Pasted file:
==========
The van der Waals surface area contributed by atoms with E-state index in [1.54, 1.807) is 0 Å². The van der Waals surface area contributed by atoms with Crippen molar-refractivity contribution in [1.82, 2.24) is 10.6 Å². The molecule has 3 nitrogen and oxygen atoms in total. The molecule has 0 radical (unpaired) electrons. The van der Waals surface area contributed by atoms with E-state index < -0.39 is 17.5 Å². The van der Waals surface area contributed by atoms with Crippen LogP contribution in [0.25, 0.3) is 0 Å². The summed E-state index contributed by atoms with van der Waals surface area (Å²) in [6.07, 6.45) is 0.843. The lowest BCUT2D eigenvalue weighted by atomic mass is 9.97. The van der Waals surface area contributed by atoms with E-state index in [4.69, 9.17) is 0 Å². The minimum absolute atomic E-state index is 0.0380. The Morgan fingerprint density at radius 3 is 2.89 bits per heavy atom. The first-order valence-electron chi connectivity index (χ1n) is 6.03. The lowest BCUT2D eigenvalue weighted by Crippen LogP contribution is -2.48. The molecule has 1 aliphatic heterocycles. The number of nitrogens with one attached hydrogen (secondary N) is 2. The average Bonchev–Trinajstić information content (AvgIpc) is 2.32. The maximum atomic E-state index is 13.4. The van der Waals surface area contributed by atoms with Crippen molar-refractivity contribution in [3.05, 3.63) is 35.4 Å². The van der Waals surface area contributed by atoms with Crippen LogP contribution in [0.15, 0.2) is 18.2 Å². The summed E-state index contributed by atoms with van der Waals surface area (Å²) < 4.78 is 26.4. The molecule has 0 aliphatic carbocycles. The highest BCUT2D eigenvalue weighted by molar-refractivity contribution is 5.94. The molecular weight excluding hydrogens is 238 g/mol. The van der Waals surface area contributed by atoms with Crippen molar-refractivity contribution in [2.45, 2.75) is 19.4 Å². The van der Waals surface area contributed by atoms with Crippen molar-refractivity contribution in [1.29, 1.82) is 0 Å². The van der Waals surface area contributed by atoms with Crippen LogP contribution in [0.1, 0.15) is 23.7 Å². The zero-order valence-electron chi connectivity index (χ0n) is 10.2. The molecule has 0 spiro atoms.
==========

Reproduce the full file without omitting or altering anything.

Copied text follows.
The van der Waals surface area contributed by atoms with E-state index in [1.54, 1.807) is 0 Å². The van der Waals surface area contributed by atoms with Crippen molar-refractivity contribution in [1.82, 2.24) is 10.6 Å². The molecule has 3 nitrogen and oxygen atoms in total. The molecule has 0 radical (unpaired) electrons. The van der Waals surface area contributed by atoms with E-state index < -0.39 is 17.5 Å². The van der Waals surface area contributed by atoms with Crippen LogP contribution in [0.25, 0.3) is 0 Å². The summed E-state index contributed by atoms with van der Waals surface area (Å²) in [6.07, 6.45) is 0.843. The lowest BCUT2D eigenvalue weighted by atomic mass is 9.97. The van der Waals surface area contributed by atoms with E-state index in [4.69, 9.17) is 0 Å². The minimum absolute atomic E-state index is 0.0380. The Morgan fingerprint density at radius 3 is 2.89 bits per heavy atom. The first-order valence-electron chi connectivity index (χ1n) is 6.03. The lowest BCUT2D eigenvalue weighted by Crippen LogP contribution is -2.48. The molecule has 1 aliphatic heterocycles. The number of nitrogens with one attached hydrogen (secondary N) is 2. The average Bonchev–Trinajstić information content (AvgIpc) is 2.32. The maximum atomic E-state index is 13.4. The van der Waals surface area contributed by atoms with Crippen molar-refractivity contribution in [3.05, 3.63) is 35.4 Å². The van der Waals surface area contributed by atoms with Crippen LogP contribution in [0.15, 0.2) is 18.2 Å². The summed E-state index contributed by atoms with van der Waals surface area (Å²) < 4.78 is 26.4. The molecule has 0 aliphatic carbocycles. The highest BCUT2D eigenvalue weighted by molar-refractivity contribution is 5.94. The molecular weight excluding hydrogens is 238 g/mol. The van der Waals surface area contributed by atoms with Crippen molar-refractivity contribution in [2.45, 2.75) is 19.4 Å². The van der Waals surface area contributed by atoms with Crippen molar-refractivity contribution in [1.29, 1.82) is 0 Å². The van der Waals surface area contributed by atoms with Crippen LogP contribution in [0.1, 0.15) is 23.7 Å². The zero-order valence-electron chi connectivity index (χ0n) is 10.2. The molecule has 0 spiro atoms.